William M. Mosqueda is a local filmmaker living/working in Grand Rapids. Often working in experimental genres, as well as cinematography for shorts & feature films. A few of his selected films are soon to air on a new episode of GRTV Shorts! We asked him to share some insight into his work & process:
How did you get your start?
WM: I have been making movies in some capacity since high school. It was the one creative medium that always stuck with me, and above any other medium I’ve dabbled in, filmmaking was something I always stuck with.
What influences you as a filmmaker?
I enjoy a wide range of films and filmmakers, but over the past years, the biggest influences to me have been the people around me who are also creating. Not just filmmakers, but musicians, painters, writers, and artists of all types, trying to work that hustle the same as me.
Where do the ideas for your films come from?
I get a vast potpourri of ideas all the time. Most don’t get a second thought, but every now and then, one idea sticks around. If I find myself revisiting it after a certain amount of time, I try to develop it. Sometimes I will just experiment with the thought, “how will it look if I do this?”, and an idea will present itself to me.
What equipment/software do you utilize?
I use a t2i and an old Olympus point-and-shoot that I got in college for my birthday, but I have also used my phone, old 35mm slides, cameras from Goodwill that half worked, used security cameras, and even old TV’s. Once I even created a film using software that I programmed myself that creates visuals through random numbers. It’s all well and good to know the latest cameras that shoot the sharpest video, but I find you gain so much more by embracing things that won’t give you the best results all the time. Sometimes it looks better when it’s not in 4k.
That software you programmed, with visuals corresponding with random numbers, how did you develop that?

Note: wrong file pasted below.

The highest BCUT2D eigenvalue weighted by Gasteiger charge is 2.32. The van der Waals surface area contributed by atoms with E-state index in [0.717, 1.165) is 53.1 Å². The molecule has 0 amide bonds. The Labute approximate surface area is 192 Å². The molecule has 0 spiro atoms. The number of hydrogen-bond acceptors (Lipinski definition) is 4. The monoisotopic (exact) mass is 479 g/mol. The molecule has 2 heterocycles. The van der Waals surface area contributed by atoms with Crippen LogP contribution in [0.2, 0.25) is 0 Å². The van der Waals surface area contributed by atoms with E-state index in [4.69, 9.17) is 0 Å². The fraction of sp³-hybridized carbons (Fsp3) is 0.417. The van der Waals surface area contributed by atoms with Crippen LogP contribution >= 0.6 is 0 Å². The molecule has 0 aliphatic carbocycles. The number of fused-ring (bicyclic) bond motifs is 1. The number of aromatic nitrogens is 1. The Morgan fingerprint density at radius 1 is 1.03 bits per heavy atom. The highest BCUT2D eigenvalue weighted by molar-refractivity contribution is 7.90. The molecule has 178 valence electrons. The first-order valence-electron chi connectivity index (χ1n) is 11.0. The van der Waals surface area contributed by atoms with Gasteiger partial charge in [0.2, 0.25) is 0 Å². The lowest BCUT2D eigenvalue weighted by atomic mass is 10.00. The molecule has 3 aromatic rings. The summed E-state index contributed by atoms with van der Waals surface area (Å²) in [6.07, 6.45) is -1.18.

I taught myself some basic programming/scripting for the purpose of generating music, and realized I could translate that process into generating visuals. Creating a system that in turn creates for you is exciting because you see that system that you built working on its own generating something new everytime.
How long is the process of making one of your films?
It varies from a few hours, to a few days, to a few weeks. It really all depends on the mediums I’m utilizing at the time to create the film.
What is the biggest challenge you've had as a filmmaker?
Getting started. Taking that idea that has stayed with me forever and developing it. Getting over the self-doubt that comes with the thought of sharing something you are creating with the universe.
What have you learned that you would share as a lesson to another filmmaker?
Let thing happen as they happen. Stick with this game long enough and you will understand what I mean.
Where have your films been screened?
My films have screened at The Pickle Fort, Grand River Pictures Film Festival, ArtPrize, and Hell’s Half Mile Film and Music Festival.
Your film “Creation Myth” was recently selected to be projected onto the side of the GRPD building for the UICA/ArtPrize collaboration. What was that experience like to see your work presented live out in public in such a high-traffic spot?
It was great! I stood quietly in the background and took it all in while I listened to perfect stranger’s commentaries on it.
Many of your films include your own music. What is it like composing your own scores to your own visuals?
It gives me a whole new layer of experimenting. Sometimes a film will take on an entirely different tone then what I originally had envisioned and it can be both gratifying and frustrating.
What’s next for you?
I have a few ideas. We’ll see if they stick with me.
You can catch the new episode this Saturday night at 12am midnight, and stay tuned for future additional airings. You can also get a sneak peek and follow Mosqueda's work through his Vimeo page at:
GRTV Shorts regularly airs Saturday nights at 12AM midnight. GRTV Public Access 25 on Comcast within Grand Rapids. Check schedules & stay tuned for additional air-times throughout the week. GRTV Shorts is a regular showcase of short-form filmmaking work made in and around Grand Rapids, Michigan. Have a suggestion or interested in having your short film featured on the show? Email us at: firstname.lastname@example.org